High Street Group has finally filed the December 2018 accounts for its holding company, High Street Grp Limited [sic].
Having achieved the rare feat of being overdue with not one but two sets of accounts for the same company, High Street Group remains overdue with the High Street Grp accounts for 2019, and 2018 and 2019 accounts for High Street Commercial Finance Limited.
On the turn of the year, High Street Group, which had already been overdue with its 2018 accounts by 15 months, fell overdue with its 2019 accounts as well.
Private limited companies must by law file accounts with Companies House nine months after the end of the accounting year. This deadline was temporarily extended to twelve months due to lockdown. High Street Commercial Finance Limited and High Street Grp Limited fell overdue with their December 2018 accounts in September 2019 and are now also overdue with their December 2019 accounts.
The company has repeatedly blamed the pandemic for both failure to repay investors' money on time and for its failure to file accounts. Why the three month extension given by the Government to all businesses is not enough for High Street Group, and what this has to do with their December 2018 accounts which were overdue months before the pandemic started, has never been fully explained.
Research by an anonymous Bond Review reader has brought to light the past of High Street Group owner Gary Forrest.
In October 2009 Gary Forrest was made bankrupt in Newcastle County Court, following a petition filed in December 2008.
A High Street Group subsidiary has been put into administration following a battle with a creditor in the High Court on 30 September.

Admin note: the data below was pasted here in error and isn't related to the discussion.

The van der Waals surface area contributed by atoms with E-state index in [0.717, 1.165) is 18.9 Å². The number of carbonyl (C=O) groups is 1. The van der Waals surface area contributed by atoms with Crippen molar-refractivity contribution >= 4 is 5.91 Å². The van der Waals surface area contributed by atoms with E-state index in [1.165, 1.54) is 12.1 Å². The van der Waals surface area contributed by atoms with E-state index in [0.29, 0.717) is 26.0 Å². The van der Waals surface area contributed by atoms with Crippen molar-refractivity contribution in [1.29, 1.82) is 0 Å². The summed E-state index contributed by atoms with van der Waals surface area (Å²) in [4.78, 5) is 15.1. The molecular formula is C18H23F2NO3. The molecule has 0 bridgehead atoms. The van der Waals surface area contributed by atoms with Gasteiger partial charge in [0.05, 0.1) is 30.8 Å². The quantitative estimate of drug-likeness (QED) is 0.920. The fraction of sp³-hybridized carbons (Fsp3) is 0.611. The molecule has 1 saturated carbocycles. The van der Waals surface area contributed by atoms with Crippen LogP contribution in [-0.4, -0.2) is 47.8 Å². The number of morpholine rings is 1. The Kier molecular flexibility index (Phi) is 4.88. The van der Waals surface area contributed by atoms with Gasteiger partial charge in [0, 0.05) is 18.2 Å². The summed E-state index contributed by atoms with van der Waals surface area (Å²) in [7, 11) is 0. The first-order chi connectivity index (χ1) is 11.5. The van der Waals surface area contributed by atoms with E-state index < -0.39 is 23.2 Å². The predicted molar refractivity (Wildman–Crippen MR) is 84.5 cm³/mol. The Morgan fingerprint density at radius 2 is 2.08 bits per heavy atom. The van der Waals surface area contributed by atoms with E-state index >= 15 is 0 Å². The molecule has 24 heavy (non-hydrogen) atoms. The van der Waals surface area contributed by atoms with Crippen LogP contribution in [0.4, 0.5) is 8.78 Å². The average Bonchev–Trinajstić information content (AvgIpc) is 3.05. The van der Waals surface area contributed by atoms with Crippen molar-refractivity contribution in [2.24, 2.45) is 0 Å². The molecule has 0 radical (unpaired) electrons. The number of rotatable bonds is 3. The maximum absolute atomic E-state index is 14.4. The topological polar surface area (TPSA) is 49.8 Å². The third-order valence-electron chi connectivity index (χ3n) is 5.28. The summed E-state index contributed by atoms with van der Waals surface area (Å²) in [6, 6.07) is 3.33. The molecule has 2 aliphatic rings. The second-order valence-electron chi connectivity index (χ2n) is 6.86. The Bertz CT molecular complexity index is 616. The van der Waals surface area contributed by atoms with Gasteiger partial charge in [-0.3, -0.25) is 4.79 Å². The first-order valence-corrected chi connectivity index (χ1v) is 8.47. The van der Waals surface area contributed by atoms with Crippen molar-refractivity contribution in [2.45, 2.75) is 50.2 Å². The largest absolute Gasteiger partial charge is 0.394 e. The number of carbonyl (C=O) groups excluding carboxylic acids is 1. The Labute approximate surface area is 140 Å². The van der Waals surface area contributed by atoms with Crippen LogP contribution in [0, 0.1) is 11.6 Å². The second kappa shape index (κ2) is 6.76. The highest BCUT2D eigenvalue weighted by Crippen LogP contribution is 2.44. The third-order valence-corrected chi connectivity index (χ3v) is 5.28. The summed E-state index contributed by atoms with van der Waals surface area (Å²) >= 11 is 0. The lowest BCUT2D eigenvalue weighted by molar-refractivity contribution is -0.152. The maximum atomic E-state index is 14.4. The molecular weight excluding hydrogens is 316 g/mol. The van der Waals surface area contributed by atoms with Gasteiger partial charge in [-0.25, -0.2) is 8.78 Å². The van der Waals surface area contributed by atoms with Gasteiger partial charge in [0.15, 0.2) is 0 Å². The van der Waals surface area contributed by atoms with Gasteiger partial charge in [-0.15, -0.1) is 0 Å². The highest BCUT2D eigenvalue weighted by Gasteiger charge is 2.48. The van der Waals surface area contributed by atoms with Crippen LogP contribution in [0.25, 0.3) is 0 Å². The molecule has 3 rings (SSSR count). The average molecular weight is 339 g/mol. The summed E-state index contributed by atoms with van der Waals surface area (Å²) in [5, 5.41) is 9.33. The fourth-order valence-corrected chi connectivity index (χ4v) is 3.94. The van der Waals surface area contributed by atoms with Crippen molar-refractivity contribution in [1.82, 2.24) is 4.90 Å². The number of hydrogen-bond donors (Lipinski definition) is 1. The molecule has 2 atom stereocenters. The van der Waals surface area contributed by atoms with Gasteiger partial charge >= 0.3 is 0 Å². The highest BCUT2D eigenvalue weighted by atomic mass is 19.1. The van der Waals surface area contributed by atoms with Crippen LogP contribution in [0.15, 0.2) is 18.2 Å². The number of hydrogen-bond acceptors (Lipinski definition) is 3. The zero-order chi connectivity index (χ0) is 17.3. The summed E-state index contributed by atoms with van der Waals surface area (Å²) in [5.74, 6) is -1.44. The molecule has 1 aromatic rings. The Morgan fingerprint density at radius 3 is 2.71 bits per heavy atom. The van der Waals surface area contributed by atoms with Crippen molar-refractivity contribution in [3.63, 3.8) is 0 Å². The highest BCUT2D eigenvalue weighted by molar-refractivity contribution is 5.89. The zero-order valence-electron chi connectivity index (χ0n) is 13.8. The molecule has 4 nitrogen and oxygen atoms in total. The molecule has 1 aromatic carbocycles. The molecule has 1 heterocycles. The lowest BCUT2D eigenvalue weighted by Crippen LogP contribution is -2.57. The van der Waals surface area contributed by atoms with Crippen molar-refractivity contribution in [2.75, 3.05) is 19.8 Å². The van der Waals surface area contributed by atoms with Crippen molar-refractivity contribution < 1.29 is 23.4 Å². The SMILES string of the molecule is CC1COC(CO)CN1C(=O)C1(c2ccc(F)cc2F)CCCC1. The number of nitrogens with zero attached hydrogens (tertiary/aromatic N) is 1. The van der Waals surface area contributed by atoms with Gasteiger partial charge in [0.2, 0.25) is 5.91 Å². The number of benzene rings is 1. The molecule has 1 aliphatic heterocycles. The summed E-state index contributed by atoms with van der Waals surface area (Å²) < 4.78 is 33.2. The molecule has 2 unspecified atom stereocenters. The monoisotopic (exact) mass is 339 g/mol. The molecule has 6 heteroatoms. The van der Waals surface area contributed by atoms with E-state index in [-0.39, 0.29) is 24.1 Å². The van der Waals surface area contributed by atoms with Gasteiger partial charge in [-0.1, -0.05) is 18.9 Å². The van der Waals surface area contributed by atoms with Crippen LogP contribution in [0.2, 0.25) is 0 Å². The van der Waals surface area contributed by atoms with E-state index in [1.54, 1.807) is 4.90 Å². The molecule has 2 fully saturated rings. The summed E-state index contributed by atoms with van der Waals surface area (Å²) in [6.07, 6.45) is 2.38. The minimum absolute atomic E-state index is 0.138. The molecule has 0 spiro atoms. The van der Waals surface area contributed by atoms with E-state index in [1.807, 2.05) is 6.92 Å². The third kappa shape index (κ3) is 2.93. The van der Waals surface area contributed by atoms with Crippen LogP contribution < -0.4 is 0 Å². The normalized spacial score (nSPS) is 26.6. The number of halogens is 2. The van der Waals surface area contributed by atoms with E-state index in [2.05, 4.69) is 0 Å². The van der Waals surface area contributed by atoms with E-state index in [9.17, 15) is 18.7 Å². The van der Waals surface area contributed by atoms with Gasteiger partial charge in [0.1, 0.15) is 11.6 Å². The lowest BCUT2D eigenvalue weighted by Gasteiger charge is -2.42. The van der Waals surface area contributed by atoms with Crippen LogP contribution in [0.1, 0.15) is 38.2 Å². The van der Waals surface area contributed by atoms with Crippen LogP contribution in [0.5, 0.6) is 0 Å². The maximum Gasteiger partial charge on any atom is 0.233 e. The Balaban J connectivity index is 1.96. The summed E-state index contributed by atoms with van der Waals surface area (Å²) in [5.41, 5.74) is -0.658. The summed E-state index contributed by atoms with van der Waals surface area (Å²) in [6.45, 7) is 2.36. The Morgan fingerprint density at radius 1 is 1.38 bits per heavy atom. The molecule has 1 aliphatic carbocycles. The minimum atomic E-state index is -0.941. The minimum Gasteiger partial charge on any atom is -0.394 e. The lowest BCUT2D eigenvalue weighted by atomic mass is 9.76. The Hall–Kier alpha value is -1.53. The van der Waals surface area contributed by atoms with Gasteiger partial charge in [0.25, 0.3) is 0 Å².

For clarity, I will emphasise that neither High Street Commercial Finance Limited, which issues the loans covered in my 2018 review, nor the holding company High Street Grp Limited are in administration. The company which is in administration, High Street Rooftop Holdings Limited, is another subsidiary of High Street Grp.
Last week the Mirror's Andrew Penman investigated one of the introducers flooding Google Ads with high-risk unregulated investments targeted at savers looking for non-high-risk savings. His article, Scamming with impunity: the GoogleAd sham investment comparison websites, is well worth a read.
Penman turned the spotlight on Ilian Stoimenov, who had parked his caravan on the Google search results for "good ISA rates". One of the first hits was for sterling-isa.com, aka Lead Generation Limited.
I can reveal, thanks to a reader who has asked to remain uncredited, that excellent-bonds.com is promoting High Street Group.
A few weeks ago The High Street Group became the ninth company to launch a legal complaint against Bond Review.
This complaint was not directed at me. Indeed I've received nothing from The High Street Group directly.
Instead it was directed at WordPress which provides third-party web design services to Bond Review.
WordPress passed the complaint to me and told me that they would be taking no further action.
Normally when this happens I don't waste time dwelling on it. Going public about a legal complaint risks escalating it and I have better things to do. I leave it to the complainant to decide whether they want to see me in court, which so far none of them have.
Here I'm making an exception because The High Street Group has attempted to have Bond Review completely shut down on the basis of me being a "repeat infringer".
High Street Commercial Finance, which has issued a series of bonds to the public via unregulated introducers, has finally filed its accounts for December 2017, nine months overdue.
High Street Commercial Finance Limited is the arm of the High Street Group which borrows money from investors.
The High Street Group offers unregulated loan notes paying 18% after 18 months (11.66%pa compounded) or 5% every 6 months for 18 months (10.28%pa IRR).
Continue reading for a review of the High Street Group investment opportunity.